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Self-radicalised teen released from detention after 'significant progress' in rehabilitation: ISD

SINGAPORE — A teenager who was arrested and detained two years ago for terrorism-related conduct has been released on a restriction order this month.

Self-radicalised teen released from detention after 'significant progress' in rehabilitation: ISD
As part of the requirements for his release, Daniel (not his real name) must abide by several conditions and restrictions, such as getting the director’s approval if he wishes to access the internet or social media, issue public statements or address public meetings.
  • A teenager was detained in January 2020 for supporting the terrorist group Islamic State in Iraq and Syria (Isis)
  • He was first investigated in 2017 after posting defaced images of President Halimah Yacob on social media and calling on Isis to behead her
  • Now 19, he was released in January 2022 after making “significant progress” in his rehabilitation, the authorities said
  • But he has to abide by several conditions as part of the requirements for his release

SINGAPORE — A teenager who was arrested and detained two years ago for terrorism-related conduct has been released on a restriction order this month.

The Internal Security Department (ISD) said in a press release on Monday (Jan 24) that the decision was made because Daniel (not his real name) has been receptive and has made “significant progress” in his rehabilitation.

However, as part of the requirements for his release, the self-radicalised 19-year-old must abide by several conditions and restrictions.

For instance, he is not permitted to change his residence or employment, or travel out of Singapore, without the approval of the ISD director.

The director’s approval is also required if he wishes to access the internet or social media, issue public statements or address public meetings.

This similarly extends to any desire to print, distribute or contribute to any publication, as well as holding office in or being a member of any organisation, association or group.

While it did not provide further details, the ISD said that since Daniel’s release, he has successfully enrolled in a course at a post-secondary institution.

It added that Daniel has also “grown closer to his family members” who had been visiting him regularly while in detention and supporting him in his rehabilitation.

Daniel’s arrest and detention was first reported in January 2020 when he was 17.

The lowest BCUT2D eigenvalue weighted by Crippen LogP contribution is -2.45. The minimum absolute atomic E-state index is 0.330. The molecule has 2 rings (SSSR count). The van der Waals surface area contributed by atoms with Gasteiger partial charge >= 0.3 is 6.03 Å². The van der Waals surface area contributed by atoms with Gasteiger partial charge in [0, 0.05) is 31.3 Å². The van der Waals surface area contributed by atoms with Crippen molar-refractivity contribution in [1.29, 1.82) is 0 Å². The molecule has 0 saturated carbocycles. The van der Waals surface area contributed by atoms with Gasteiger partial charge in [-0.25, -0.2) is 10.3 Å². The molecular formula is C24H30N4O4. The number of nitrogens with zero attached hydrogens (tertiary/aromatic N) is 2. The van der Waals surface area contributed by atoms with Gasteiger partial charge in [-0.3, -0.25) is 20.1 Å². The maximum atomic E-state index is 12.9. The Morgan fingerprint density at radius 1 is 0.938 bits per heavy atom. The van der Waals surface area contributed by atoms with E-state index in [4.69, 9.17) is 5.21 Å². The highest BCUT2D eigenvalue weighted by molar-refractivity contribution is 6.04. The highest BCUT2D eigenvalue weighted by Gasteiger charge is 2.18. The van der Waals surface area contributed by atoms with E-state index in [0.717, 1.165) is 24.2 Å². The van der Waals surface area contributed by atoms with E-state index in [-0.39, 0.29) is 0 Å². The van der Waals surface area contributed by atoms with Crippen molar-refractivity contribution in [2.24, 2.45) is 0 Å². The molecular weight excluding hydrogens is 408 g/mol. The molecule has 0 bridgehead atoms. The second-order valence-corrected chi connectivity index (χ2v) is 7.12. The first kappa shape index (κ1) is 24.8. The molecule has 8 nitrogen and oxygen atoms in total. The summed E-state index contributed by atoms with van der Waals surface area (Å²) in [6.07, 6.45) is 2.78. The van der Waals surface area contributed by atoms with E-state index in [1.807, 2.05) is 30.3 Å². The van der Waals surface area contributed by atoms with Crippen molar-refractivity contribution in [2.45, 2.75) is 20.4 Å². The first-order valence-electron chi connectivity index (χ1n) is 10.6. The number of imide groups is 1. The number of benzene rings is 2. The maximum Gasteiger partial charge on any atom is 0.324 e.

He was first investigated by the ISD in September 2017 when he was only 15 years old; he had posted on social media defaced images of President Halimah Yacob and called for militant group Islamic State in Iraq and Syria (Isis) to behead her.

The authorities said then that Daniel had been radicalised by a foreign online contact who introduced him to pro-Isis social media groups in 2017.

Through these groups, he gained access to what he believed was exclusive Isis content. The Ministry of Home Affairs said in 2020 that in Daniel’s eyes, Isis was a powerful group that was fighting for Islam and its use of violence against its opponents was therefore justified.

Last year, ISD reported how Daniel spent his time in detention to turn his life around.

For example, he made vast improvements to his academic performance during his rehabilitation process, scoring 4 As and a B at an N-Level exam.

He also began rejecting radical ideology after developing a deeper understanding of religious concepts and teachings.

Speaking at the Religious Rehabilitation Group (RRG) and Inter-agency Aftercare Group (ACG) seminar on Monday, Minister for Home Affairs and Law K Shanmugam said that since 2002, over 130 Singaporeans have been dealt with for terrorism-related activities.

He added that at present, only 15 remain in detention while another 26 are under supervision.

In his speech, Mr Shanmugam also spoke about Daniel and noted that the youth's rehabilitation, and others like him, would not have been possible without the volunteers from both the RRG and ACG.

ISD said on Monday that monthly sessions with the RRG religious counsellor have helped Daniel to correct his misguided belief in radical ideologies. 

"In the process, Daniel has since gained an appreciation of Singapore's multi-racial and multi-religious context," it said.

ISD said that it will continue to work with RRG and ACG to help the teen reintegrate into society.

Related topics

terrorism rehabilitation radicalised Internal Security Act ISD teenager ISIS

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